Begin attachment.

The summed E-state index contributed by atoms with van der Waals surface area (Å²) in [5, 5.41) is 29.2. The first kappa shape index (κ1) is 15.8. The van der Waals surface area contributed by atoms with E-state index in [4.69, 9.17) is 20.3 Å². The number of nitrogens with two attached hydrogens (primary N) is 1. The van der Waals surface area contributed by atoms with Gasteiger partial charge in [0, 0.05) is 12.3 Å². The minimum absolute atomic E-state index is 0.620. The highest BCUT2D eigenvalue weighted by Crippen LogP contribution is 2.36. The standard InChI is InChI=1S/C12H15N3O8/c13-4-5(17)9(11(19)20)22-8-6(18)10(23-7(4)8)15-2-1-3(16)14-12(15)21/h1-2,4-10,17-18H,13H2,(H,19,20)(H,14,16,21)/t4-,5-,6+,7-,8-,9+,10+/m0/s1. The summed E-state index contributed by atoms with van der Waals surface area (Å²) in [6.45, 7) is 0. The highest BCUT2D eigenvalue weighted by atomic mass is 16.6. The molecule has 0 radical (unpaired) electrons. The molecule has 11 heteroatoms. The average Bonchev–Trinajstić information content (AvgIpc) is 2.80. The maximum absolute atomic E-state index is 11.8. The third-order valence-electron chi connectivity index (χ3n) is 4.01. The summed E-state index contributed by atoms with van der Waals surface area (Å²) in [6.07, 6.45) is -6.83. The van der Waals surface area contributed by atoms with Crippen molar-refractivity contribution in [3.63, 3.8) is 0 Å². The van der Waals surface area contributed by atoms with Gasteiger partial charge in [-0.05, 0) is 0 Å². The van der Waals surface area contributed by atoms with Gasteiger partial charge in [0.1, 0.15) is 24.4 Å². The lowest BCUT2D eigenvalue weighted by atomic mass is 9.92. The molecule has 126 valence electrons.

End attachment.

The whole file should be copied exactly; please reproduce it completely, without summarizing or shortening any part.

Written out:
The summed E-state index contributed by atoms with van der Waals surface area (Å²) in [5, 5.41) is 29.2. The first kappa shape index (κ1) is 15.8. The van der Waals surface area contributed by atoms with E-state index in [4.69, 9.17) is 20.3 Å². The number of nitrogens with two attached hydrogens (primary N) is 1. The van der Waals surface area contributed by atoms with Gasteiger partial charge in [0, 0.05) is 12.3 Å². The minimum absolute atomic E-state index is 0.620. The highest BCUT2D eigenvalue weighted by Crippen LogP contribution is 2.36. The standard InChI is InChI=1S/C12H15N3O8/c13-4-5(17)9(11(19)20)22-8-6(18)10(23-7(4)8)15-2-1-3(16)14-12(15)21/h1-2,4-10,17-18H,13H2,(H,19,20)(H,14,16,21)/t4-,5-,6+,7-,8-,9+,10+/m0/s1. The summed E-state index contributed by atoms with van der Waals surface area (Å²) in [6.45, 7) is 0. The highest BCUT2D eigenvalue weighted by atomic mass is 16.6. The molecule has 0 radical (unpaired) electrons. The molecule has 11 heteroatoms. The average Bonchev–Trinajstić information content (AvgIpc) is 2.80. The maximum absolute atomic E-state index is 11.8. The third-order valence-electron chi connectivity index (χ3n) is 4.01. The summed E-state index contributed by atoms with van der Waals surface area (Å²) in [6.07, 6.45) is -6.83. The van der Waals surface area contributed by atoms with Crippen molar-refractivity contribution in [3.63, 3.8) is 0 Å². The van der Waals surface area contributed by atoms with Gasteiger partial charge in [-0.05, 0) is 0 Å². The van der Waals surface area contributed by atoms with Gasteiger partial charge in [0.1, 0.15) is 24.4 Å². The lowest BCUT2D eigenvalue weighted by atomic mass is 9.92. The molecule has 126 valence electrons.